Stormy waters for the good ship Europe
Not all is well in the European Union, where 2018 was a particularly difficult year. There was Brexit, which did not just wreak political havoc in the UK but brought uncertainty to the EU as well. How to prepare for a hard Brexit, which looks ever more likely? How to ensure Ireland will not fall of a cliff economically, once its main trading partner has left the organisation? How to react to other centrifugal forces, such as populist parties that have bought into neither the values nor the advantages their countries obtain from EU membership (to mind spring Geert Wilders’ Freedom Party in Holland, Marine LePen’s Front National in France and others in Denmark, Sweden, Poland, Hungary and beyond)? How to react to separatist movements such as the Catalans, the Flemish or even the Scots, should they want to split from Britain as a consequence of Brexit?
As all this had not created sufficient friction, there was the wrangle over the Italian budget, the violent protests of the yellow vests in France, issues concerning freedom of the press and other inalienable democratic rights in Poland and Hungary and of course the ever-present issue of migration, which threatens European consensus at its very core.
Next year will probably be even more difficult. Most of the legacy issues will remain, Brexit will become a reality and in mid-May EU citizens will head to the polls to elect a new parliament. Wise stewardship becomes pivotal in such turbulent times.
The EU presidency rotates every six months. The presidency matters, because it is charged with setting the agenda and work programmes, as well as facilitating dialogue. From July to December 2018 it was held by Austria, which — under whatever leadership — has proved a stalwart member of the organisation, understanding and adhering to its values and rules. The country’s competent Foreign Minister, Karen Kneissel, was a formidable, competent and reassuring presence, who understood every detail of her brief. This was precisely what was needed in such difficult times.
Brexit and the elections to the European parliament will make the coming six months extraordinarily difficult.
So much, so good. Just as the storm clouds are gathering, the presidency rotates again. It will be Romania’s turn for the coming six months. This may prove to be a problem. The EU Commission accuses the Romanian government of backsliding on democratic values a la Hungary or Poland, which Romanian Prime Minister Viorica Dăncilă vehemently denied in her talks with EU commission president Jean Claude Juncker in early December. The commission’s latest anti-corruption report was the most critical since Romania joined the EU. In November, the European parliament voiced “deep concerns” about corruption in Romania.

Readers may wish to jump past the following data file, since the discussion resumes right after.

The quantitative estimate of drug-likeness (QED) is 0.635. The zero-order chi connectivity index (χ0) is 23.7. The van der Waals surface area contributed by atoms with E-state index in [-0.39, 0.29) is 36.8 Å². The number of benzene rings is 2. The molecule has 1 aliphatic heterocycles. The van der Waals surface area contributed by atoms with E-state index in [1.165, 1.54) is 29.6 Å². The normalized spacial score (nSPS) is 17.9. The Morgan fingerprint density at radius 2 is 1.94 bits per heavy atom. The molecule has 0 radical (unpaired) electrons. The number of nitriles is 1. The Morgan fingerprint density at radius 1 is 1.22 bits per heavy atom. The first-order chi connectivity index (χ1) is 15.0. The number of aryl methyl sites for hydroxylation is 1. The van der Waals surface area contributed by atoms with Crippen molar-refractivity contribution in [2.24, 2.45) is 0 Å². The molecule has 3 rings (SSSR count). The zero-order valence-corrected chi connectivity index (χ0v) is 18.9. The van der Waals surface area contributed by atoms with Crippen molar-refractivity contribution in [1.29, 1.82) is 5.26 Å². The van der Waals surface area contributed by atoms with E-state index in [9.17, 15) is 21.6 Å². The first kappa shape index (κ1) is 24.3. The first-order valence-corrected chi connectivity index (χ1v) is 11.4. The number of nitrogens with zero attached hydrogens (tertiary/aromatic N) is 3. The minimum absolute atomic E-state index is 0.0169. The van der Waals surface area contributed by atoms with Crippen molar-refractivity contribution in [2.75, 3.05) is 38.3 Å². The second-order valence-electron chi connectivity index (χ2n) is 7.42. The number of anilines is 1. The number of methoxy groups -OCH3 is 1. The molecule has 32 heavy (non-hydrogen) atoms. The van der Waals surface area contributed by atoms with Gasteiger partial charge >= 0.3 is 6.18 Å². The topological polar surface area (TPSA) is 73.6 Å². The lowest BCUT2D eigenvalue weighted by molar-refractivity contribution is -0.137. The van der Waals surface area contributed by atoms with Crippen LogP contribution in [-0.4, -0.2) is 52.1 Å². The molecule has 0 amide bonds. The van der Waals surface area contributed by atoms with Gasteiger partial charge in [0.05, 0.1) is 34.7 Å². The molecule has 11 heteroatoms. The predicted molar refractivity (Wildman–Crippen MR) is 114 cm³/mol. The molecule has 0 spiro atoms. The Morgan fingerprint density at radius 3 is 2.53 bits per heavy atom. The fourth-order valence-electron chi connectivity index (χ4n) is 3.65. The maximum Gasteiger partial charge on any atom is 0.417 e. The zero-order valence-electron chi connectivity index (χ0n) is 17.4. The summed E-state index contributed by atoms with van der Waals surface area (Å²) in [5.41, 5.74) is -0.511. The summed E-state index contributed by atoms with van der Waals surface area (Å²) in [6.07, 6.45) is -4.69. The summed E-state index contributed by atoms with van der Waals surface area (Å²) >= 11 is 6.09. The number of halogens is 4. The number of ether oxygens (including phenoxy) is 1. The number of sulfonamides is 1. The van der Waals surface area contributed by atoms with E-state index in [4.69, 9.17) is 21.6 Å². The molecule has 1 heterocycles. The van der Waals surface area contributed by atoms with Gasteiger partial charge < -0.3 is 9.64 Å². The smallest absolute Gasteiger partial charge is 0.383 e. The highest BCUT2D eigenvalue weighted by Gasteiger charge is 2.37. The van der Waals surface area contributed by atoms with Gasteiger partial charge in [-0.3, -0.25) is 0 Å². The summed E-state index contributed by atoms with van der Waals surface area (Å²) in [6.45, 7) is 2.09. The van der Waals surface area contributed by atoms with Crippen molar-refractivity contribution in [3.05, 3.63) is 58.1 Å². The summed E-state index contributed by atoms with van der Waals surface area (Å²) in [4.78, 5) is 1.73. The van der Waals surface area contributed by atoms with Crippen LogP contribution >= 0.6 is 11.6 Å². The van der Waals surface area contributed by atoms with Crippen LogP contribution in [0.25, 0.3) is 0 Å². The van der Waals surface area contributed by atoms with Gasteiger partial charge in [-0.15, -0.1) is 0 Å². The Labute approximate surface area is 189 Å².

Both Dăncilă and George Ciamba, Romanian delegate-minister for European affairs, vehemently disagree with the EU’s comparison of Romania to Hungary and Poland and its assessment on corruption, quoting different circumstances and the country’s efforts to address these issues.
Nevertheless, Romania may technically be prepared to assume the leadership position for the next six months. What may, however, matter more is to have credibility among the other member countries. This can be achieved only by walking the walk on European values of democracy, human right and corruption; the latter in particular may prove difficult. Dăncilă and Romania’s President Klaus Iohannis do their best to convince EU leaders that they will address issues relating to corruption. This may prove hard, as long as Romania’s strong man, Liviu Dragnea, can be neither president nor prime minister because he has been convicted of vote rigging and is under suspicion of corruption. Yet Dragnea remains the de facto leader of Romania.
The EU espouses lofty values particularly as far as democracy, human rights and the absence of corruption are concerned. It defines itself in part though these values, although their interpretation differs widely among member countries. The old northern members view things more strictly than some on the southern rim or the new member states to the east.
Brexit and the elections to the European parliament will make the coming six months extraordinarily difficult. The presidency will matter more than in any ordinary year and there is simply not space for disagreement between the country holding it and the Commission. Otherwise things risk becoming unstuck further. Let us hope that Dăncilă, Iohannis and Ciamba can steer the ship safely into harbor past the jagged rocks of Brexit, the parliamentary elections and whatever other hazards may lurk below the surface.
- Cornelia Meyer is a business consultant, macro-economist and energy expert.